China mulling tougher measures to penalize foreign casinos targeting mainland high-rollers
Continuing its crusade to stop foreign gambling companies from marketing and catering to its wealthy high-rollers, the People’s Republic of China is reportedly considering a number of measures to penalize any such entities.
According to the China News Service, the National People’s Congress’s Standing Committee is working on a law that would make it a crime for foreign casinos to target gamblers in mainland China. However, it remains unclear how the new law would be implemented and how it be enforced on a gaming company in a foreign country.
The newly surfaced report also suggested that some amendments have been made to China’s criminal code to enable authorities to take legal action against any company or individual that is found guilty of luring Chinese citizens into gambling. The first reading of the draft by the Standing Committee has already been conducted, and the second is slated for later this week. Usually, such drafts are considered three times before allowing them to become law.
Apart from hefty penalties, the list of amendments being considered by the Chinese legislators include lowering the age of criminal responsibility for a range of violent offenses as well as revising the way of handling crimes like identity theft, indecency and food & drug malpractices.
Around a couple of months ago, Chinese authorities issued a strict warning against foreign gambling companies, declaring that it would blacklist any gambling destination or venue that would target its high-rollers and also ban its citizens from visiting any such venue.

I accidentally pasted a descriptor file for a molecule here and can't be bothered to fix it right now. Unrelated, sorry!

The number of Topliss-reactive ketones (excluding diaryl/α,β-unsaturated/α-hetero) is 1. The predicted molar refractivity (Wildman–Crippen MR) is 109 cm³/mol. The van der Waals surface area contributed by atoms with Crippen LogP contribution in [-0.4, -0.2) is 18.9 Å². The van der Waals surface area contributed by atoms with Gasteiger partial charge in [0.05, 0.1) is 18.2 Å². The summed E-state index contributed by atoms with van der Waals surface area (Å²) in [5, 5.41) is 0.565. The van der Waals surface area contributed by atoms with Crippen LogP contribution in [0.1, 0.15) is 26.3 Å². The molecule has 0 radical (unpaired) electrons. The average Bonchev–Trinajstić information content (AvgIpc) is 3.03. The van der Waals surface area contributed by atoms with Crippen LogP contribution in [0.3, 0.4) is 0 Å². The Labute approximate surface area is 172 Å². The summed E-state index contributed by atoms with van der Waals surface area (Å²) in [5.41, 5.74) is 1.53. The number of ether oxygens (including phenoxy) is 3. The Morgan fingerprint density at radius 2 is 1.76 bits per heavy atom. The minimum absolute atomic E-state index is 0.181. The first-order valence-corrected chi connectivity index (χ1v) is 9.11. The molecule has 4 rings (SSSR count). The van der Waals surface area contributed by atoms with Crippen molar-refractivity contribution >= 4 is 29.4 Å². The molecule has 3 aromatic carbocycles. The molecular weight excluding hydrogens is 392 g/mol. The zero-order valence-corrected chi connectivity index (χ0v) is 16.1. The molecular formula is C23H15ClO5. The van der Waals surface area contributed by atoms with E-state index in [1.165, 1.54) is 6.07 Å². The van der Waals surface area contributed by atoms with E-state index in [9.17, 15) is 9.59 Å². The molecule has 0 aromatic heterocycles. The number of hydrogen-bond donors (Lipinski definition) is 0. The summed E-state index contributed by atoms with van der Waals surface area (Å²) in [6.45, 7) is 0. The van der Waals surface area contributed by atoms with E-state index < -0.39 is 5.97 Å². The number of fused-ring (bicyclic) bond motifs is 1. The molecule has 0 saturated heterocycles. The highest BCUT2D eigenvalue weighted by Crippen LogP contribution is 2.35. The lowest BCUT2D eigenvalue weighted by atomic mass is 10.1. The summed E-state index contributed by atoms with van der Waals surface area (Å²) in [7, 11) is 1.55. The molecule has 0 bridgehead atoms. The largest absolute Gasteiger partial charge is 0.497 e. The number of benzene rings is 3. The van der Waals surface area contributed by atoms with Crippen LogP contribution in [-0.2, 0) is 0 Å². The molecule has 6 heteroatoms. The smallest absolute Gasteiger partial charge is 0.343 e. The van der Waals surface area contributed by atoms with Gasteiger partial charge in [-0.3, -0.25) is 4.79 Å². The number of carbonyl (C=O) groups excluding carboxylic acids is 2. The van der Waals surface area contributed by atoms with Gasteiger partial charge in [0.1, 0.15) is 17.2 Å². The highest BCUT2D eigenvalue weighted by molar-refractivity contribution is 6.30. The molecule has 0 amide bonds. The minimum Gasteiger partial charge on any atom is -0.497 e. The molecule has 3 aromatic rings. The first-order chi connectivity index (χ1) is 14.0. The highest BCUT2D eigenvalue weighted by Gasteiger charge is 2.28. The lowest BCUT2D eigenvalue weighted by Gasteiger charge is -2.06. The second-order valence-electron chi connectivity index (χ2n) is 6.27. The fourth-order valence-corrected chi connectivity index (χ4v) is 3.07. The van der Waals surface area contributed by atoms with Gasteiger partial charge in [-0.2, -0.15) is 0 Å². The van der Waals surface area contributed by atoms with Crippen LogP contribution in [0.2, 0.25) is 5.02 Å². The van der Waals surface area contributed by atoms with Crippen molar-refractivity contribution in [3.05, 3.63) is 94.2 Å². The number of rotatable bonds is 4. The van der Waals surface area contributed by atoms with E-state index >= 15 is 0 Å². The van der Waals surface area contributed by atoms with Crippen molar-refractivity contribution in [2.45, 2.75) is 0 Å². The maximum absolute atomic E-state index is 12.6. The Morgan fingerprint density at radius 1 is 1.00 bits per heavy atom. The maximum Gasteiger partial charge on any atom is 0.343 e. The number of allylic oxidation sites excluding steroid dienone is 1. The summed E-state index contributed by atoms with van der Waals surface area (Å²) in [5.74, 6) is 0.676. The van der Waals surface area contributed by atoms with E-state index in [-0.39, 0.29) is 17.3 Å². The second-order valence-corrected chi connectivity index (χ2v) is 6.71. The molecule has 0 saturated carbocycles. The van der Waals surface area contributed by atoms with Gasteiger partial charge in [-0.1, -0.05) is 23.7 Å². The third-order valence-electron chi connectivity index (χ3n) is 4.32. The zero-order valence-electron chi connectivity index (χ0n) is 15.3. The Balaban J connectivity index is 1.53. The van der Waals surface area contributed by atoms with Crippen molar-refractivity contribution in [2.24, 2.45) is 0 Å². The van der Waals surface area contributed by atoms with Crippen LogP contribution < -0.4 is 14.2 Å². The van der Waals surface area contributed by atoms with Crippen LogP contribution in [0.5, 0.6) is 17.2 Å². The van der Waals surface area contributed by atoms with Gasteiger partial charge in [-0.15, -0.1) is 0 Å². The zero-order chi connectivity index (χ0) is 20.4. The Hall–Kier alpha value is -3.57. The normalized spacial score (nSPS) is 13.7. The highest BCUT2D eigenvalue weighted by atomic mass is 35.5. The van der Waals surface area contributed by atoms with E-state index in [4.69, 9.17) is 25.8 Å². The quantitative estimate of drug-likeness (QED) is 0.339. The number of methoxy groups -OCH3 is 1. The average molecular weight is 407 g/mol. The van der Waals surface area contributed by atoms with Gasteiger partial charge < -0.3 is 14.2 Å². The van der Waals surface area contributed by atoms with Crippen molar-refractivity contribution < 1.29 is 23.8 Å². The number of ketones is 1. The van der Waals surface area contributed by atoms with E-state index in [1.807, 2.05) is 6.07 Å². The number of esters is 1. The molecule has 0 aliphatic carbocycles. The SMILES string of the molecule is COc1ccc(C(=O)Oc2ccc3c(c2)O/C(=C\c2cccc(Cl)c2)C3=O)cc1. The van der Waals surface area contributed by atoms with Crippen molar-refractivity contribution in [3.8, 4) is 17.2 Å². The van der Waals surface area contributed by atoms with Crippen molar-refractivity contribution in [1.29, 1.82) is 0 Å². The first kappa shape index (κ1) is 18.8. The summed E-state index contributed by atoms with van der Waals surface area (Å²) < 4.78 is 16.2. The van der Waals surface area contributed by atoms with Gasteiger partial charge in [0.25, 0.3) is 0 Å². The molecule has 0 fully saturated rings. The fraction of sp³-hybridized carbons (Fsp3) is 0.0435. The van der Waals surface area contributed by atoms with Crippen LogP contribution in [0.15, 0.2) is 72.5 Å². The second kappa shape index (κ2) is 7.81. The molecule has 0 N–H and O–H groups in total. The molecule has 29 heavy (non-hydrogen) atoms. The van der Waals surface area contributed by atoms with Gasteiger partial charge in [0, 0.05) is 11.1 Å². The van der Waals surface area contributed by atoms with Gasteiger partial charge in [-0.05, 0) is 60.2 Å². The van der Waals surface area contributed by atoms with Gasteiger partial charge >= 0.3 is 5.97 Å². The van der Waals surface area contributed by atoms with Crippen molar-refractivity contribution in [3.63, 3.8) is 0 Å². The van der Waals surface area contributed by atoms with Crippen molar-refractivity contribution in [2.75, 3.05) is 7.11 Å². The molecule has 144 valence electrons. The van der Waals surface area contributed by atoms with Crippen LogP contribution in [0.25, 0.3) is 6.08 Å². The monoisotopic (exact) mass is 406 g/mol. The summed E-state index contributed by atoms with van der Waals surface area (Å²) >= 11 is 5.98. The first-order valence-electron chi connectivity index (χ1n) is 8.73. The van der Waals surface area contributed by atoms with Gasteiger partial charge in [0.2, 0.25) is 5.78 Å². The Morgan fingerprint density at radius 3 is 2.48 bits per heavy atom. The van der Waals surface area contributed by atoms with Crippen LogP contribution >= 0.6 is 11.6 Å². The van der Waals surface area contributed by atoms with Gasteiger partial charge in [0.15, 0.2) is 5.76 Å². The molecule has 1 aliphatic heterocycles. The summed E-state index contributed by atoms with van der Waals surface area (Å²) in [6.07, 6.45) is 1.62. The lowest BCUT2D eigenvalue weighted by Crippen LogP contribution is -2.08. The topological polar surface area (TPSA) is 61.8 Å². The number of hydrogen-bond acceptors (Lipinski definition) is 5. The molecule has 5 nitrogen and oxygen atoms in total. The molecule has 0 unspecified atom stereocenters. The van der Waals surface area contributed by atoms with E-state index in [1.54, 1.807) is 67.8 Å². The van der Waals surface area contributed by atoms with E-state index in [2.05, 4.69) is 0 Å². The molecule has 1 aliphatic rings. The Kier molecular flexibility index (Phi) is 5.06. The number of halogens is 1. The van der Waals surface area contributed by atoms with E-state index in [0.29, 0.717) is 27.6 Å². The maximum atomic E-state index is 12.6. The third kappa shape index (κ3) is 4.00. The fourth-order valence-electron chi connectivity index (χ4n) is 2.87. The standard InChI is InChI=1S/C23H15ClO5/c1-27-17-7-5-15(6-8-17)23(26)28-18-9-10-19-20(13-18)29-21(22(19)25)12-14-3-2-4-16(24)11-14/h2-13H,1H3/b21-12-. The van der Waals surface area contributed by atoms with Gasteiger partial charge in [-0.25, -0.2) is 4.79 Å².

At the time, the Ministry of Culture & Tourism of China stated, “Casinos in overseas cities attract Chinese tourists to go abroad for gambling activities, disrupting the order of China’s outbound tourism market, and endangering the personal and property safety of Chinese citizens.”
The reported measures are part of Chinese government’s continuing clamp-down on illegal gambling as well as the promoters and operators of the controversial activity. It is interesting to note here that gambling is illegal across mainland China, while the country’s special administrative region Macau is the world’s leading gambling hub. Chinese high-rollers’ attraction toward gambling in foreign jurisdictions is being blamed for the slow pace of post-corona virus pandemic recovery of Macau’s casino market.
The People’s Republic has long been attempting to crack-down on foreign gambling companies as its communist government purportedly believes that such foreign venues not only disrupt the local tourism market but also results in flow of domestic currency out of the country.